1. Sagar, K. (ed.) The Letters of Ted Hughes & Keith Sagar, The British Library, 2102,: Hughes to Peter Redgrove, March 1973, p.335.

2. Sagar, K. (ed.) The Letters of Ted Hughes & Keith Sagar, The British Library, 2102,: Hughes to Peter Redgrove, 21 October, 1971, p.321.

3. The name of Helena’s father, Gerard de Narbon, would have reminded many in Shakespeare’s audience of the popular Herbal published in 1597 by John Gerard.

4. ‘I give / Me and my service, ever whilst I live / Into your guidance’ (III 99’101).

5. ‘Now Dian, from thy altar do I fly / And to imperial Love, that god most high / Do my sighs stream’ ( III 71’3).

6. Jung, C.G. Psychology and Alchemy, Princeton University Press, 1952, p. 202.

7. This stage direction occurs in the 1790 Nicholas Rowe edition. Rowe depended on the 4th Folio (1685) but, being an actor, he added some helpful stage directions.

8. There is much scholarly debate about the identity of the ‘long purples, / That liberal shepherds give a grosser name / But our cold maids do dead man’s fingers call them’.(IV vii 193’5). The most likely plant is Orchis mascula, an early flowering common orchid with long spikes of purple flowers, sometimes called ‘Dog’s bollocks’ or ‘Fool’s bollocks’, because of the shape of the buds. Its root is two testicle–sized white tubers with fine white rootlets, and it has long been used as a medicine for fertility and for sexual disorders. (http://www.sussexflora.org.uk/2020/04/orchis-mascula-early-purple-orchid).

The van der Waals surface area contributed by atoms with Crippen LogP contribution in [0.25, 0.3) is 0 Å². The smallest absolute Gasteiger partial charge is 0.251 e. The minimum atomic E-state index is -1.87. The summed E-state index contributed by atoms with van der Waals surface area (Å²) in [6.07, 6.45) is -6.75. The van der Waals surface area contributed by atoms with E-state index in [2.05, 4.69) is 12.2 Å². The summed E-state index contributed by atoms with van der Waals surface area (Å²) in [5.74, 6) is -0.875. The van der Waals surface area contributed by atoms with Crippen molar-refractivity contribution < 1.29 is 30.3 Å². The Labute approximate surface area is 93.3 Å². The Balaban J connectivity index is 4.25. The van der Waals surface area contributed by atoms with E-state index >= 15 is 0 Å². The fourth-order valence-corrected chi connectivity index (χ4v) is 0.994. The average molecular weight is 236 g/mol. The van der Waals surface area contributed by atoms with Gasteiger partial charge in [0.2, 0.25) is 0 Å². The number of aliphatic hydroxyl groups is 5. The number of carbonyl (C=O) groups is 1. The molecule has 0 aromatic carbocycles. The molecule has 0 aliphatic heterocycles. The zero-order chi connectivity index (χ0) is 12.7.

9. Circe had a riverside cemetery planted with willows and dedicated to Hecate. Willow trees frequently overhang water–courses and are commonly called ‘weeping willows’. The medicinal ingredient in the bark of the tree, acetylsalicylic acid, is the active ingredient in the anti–inflammatory pain–killer, Asprin.

10. Burckhardt, T. Alchemy, Alement Books, 1987. pp. 149–51.

11. The full version of A Form and Method of Perfecting Bases Metals by Janus Lacinius Therapus the Calabrian, which is thought to be a copy of an originally treatise by 14th century alchemist Petrus Bonus, can be found of the Alchemy Website at https://www.alchemywebsite.com/petrus_bonus.html.

12. Sagar, K. (ed.) The Letters of Ted Hughes & Keith Sagar, The British Library, 2102, pp.10, 181, 212.

13. Saint Withhol is Saint Swithin, an Anglo–Saxon saint whose association with meteorological disturbances is still part of local folk–superstitions: if it rains of Saint Swithin’s day it is said that it will continue to rain for 40 days.

14. White, A.E. (ed) The Hermetic Museum Vol II, ‘An Open Entrance to the Palace of the King, by an anonymous sage and lover of the truth’, 1893, p.194.

15. Splendor Solis is attributed to Salomon Trismosin (probably a pseudonym). Images from an 1582 manuscript can be seen on the British Library webpage at https://www.bl.uk/a-history-of-magic/collection-items/splendor-solis. A full version with larger images is available at http://www.chymist.com/Splendor%20solis.pdf.

16. This image is in the public domain: https://en.wikipedia.org/wiki/Splendor_Solis :Kupferstichkabinett Berlin.

17. Antony and Cleopatra: (IV xv 69) ; ‘Husband, I come. / Now to that name my courage prove my title’ (V ii 335).